Bunty and I are in Morocco. Last night, we slept in a tent surrounded by fruit trees and palms and jasmine, and crickets and stars. The tent stands in a garden called Manzil la Tortue – the Secret of the Tortoise.
We now understand what makes it secret. To find it, we drove along a long, long dirt track, past tiny hamlets of ramshackle houses where all the villagers were sitting out under the stars at their Ramadan feasts. Fearing we were lost, we stopped at a shop the size of a wardrobe, and I got out of the car and asked the three men outside its door for directions. They spoke no English and I had not managed to bone up on French or Arabic, but somehow, with a lot of laughter and a hastily-sketched map, we managed to communicate with each other.
I awoke bright and early, having slept through the muezzin’s call to prayer that woke Bunty in the dark hours. The air was still fresh and laden with jasmine, and I wandered out to explore the grounds. I found three different species of ant, an array of pill bugs, a fly, and three species of songbird. A man raking flower-heads out of the pool greeted me.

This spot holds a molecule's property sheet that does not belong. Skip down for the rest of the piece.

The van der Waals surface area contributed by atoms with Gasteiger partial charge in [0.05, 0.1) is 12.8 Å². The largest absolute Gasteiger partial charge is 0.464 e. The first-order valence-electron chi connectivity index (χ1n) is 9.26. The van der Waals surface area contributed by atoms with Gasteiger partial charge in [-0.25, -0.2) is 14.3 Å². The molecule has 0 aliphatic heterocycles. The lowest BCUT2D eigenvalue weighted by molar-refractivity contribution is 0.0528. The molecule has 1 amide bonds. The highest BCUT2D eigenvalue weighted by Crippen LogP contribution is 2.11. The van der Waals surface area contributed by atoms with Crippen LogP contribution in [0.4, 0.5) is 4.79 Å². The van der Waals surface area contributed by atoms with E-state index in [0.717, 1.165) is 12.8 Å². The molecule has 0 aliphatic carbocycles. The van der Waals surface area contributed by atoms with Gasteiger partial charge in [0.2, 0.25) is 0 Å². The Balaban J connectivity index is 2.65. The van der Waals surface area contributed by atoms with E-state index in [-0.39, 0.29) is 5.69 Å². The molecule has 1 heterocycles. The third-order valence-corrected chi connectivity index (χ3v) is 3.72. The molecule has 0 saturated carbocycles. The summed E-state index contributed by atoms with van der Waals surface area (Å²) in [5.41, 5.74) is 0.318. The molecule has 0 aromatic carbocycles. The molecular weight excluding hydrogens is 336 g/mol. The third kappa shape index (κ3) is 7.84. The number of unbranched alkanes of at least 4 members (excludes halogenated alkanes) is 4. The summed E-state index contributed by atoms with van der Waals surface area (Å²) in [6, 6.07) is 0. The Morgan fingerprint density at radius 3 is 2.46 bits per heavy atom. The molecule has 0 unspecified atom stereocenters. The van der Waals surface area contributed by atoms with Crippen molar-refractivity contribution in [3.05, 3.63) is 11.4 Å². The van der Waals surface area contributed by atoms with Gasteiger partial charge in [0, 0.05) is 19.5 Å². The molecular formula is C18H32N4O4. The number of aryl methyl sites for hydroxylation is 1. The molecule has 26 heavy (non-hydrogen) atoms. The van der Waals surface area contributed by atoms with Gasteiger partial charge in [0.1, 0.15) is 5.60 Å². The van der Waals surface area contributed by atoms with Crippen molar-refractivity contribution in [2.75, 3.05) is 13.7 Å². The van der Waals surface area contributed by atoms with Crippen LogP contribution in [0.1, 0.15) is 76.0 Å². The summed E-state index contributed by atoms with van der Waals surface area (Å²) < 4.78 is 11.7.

“Bonjour”, I replied.
I was bonjoured soon afterward by the camp site guard, a man wearing the long djellaba and pointed yellow slippers seen all over Morocco; and a woman, also in a djellaba, who passed me in a covered avenue of white bougainvillea.
A bee the size of a quail egg buzzed around my purple tunic. It was black and white and red – very striking – but it didn’t stay still for long enough for me to phtograph it.
I rounded a corner and found this rabbit enclosure.
I love that they are free to dig and socialise, and have burrows. I was surprised to see that they had been given a large number of orange halves to feed on, and had clearly appreciated them very much. I must try Broccles with an orange one sunny day.
Then I stumbled upon the chooks who will be providing my breakfast eggs a few minutes from now. They look alert and happy too. No battery hens, these.